Welcome to another tuesday review after MNFC’s summer hiatus! Whilst the kids are returning to school this week, and the MPs return to Westminster, what really interests Londoners is “what does the next instalment of MNFC have to offer?”. Well, fear not film fans. We were in for a treat on monday night with a trip to Kew Gardens and Comrade Lisa’s first time of hosting! Traditionally, new-comers to MNFC tend to do very well in the FAFTA’s, and I have a feeling this evening will not be an exception. Because not only were we treated to themed food (delicious Cuban Pork… when it turns out that hotdogs were also featured strongly in the film and would have proven much easier to make!) and a fantastic film screening linked to the dinner, The Station Agent.
Lisa chose this film as it was one of her favourites, and it is very clear why. It follows the story of Finbar (Peter Dinklage), a train enthusiast, who inherits an abandoned railway station in rural New Jersey. Finbar has achondroplasia, and tired by the stigma of his condition decides to move to the station for isolation. However, he quickly meets Joe (Bobby Cannavale) and Olivia (Patrician Clarkson) and despite his best intentions finds himself tangled up in their personal dramas to the point that he becomes emotionally involved. It’s only when these newly forged bonds are tested that he finally opens his eyes to a broader view of the world, and his place in it.
Directed by Tom McCarthy, this brilliantly funny and heart-warming film is a great demonstration of American independent cinema and how much can be achieved with a top script, a small budget, and a first-rate cast. Mark Kermode has said it is one of his favourite films of the 00’s, and the film’s official website shows the vast number of awards it picked up. In visual style, trendy soundtrack and deadpan humour it evoked other American independent films of the MNFC back catalogue, such as Lars and the Real Girl, and The Kings of Summer, and in it’s subject matter brought to mind comparisons with Into the Wild (with it’s main protagonist seeking isolation in small town America), and Les Intouchables (in it’s portrayal of disability).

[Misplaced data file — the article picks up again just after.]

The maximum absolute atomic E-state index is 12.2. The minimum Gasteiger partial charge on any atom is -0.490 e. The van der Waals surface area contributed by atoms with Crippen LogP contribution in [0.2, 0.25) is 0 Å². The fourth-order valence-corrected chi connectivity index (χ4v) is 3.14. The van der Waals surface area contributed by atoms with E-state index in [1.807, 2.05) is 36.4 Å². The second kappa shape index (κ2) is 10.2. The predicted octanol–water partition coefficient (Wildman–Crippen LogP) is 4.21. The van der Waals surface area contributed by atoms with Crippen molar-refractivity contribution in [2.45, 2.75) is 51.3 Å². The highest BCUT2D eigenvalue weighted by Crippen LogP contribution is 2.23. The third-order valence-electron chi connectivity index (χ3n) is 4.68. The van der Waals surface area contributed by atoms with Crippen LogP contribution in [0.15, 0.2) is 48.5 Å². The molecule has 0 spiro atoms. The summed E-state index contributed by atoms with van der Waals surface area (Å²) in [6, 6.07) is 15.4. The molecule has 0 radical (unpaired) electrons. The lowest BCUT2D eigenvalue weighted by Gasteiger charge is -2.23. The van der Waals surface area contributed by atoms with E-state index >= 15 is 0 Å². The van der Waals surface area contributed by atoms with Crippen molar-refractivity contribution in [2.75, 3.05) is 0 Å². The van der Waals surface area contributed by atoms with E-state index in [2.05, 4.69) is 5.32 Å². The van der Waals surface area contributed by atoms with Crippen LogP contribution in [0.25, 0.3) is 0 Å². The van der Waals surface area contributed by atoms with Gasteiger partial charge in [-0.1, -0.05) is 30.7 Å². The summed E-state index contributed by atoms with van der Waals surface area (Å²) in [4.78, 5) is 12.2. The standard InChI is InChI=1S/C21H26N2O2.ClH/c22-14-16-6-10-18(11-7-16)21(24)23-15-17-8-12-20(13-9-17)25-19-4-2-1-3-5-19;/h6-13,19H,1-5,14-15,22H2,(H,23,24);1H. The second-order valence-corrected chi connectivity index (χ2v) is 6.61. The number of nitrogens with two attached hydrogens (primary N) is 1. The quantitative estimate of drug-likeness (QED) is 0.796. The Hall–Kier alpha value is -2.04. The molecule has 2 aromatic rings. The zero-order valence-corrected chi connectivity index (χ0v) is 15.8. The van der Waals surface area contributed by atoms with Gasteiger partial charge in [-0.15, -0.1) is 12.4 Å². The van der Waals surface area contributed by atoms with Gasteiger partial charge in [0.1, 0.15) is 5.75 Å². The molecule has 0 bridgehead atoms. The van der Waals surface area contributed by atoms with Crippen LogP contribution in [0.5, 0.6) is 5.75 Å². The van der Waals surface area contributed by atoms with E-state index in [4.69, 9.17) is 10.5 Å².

It is this last point that particularly interested me as I watched the film. Many of the problems Finbar had in The Station Agent were not directly related to his dwarfism, but by the stigma (perceived or actual) he experienced by others. The main character in Les Intouchables was clearly very limited in his abilities and his disability was one that had to be overcome in many ways. But, I wonder, had Finbar been born into a more accepting society would his short stature have been a challenge in the way it was portrayed in The Station Agent.
Gladly, perceptions of disability are changing all the time in the UK, helped in part to a very successful Paralympic Games in 2012, and some high profile athletes and celebrities. Peter Dinklage himself has become very well known since his break-out performance in The Station Agent, through his casting in Game of Thrones (MNFC’s second foray into Westeros, after Nikolaj Coster-Waldau in Headhunters). In this great interview he describes some of the personal experiences he has faced in view of his achondroplasia, the challenges of being cast as a romantic lead in The Station Agent and how Hollywood has a long way to go in it’s portrayal of people with disability (again something which Les Intouchable‘s tuesday review touches on).
His supporting cast is in equal measure excellent, and the characters of Joe and Olivia contrast brilliantly with Finbar’s deadpan. Patricia Clarkson was described by Lisa as “the best thing in everything in a really understated way” – so much a strong character actor that we’d even forgotten she was in the last MNFC film shown, Lars and the Real Girl! And also Bobby Cannavale, who surprisingly makes a memorable appearance in the opening number of 2011’s Tony Awards (around 4:00min on this YouTube video but I’d recommend watching the whole thing for all round awesomeness)!
And finally… with this film being all about trainspotters (and not the “choose life” kind), if it has sparked a desire to find out more you’ll not be alone, and click here for details. There’s even scope for the new generation of MNFC here too!
So, if I don’t see you with your clipboard on the platform of Clapham Junction, then I’ll see you at the next MNFC where we will be all aboard the express service to Streatham and Chez Susan on 22nd September.
THIS IS NOT A DEMOCRACY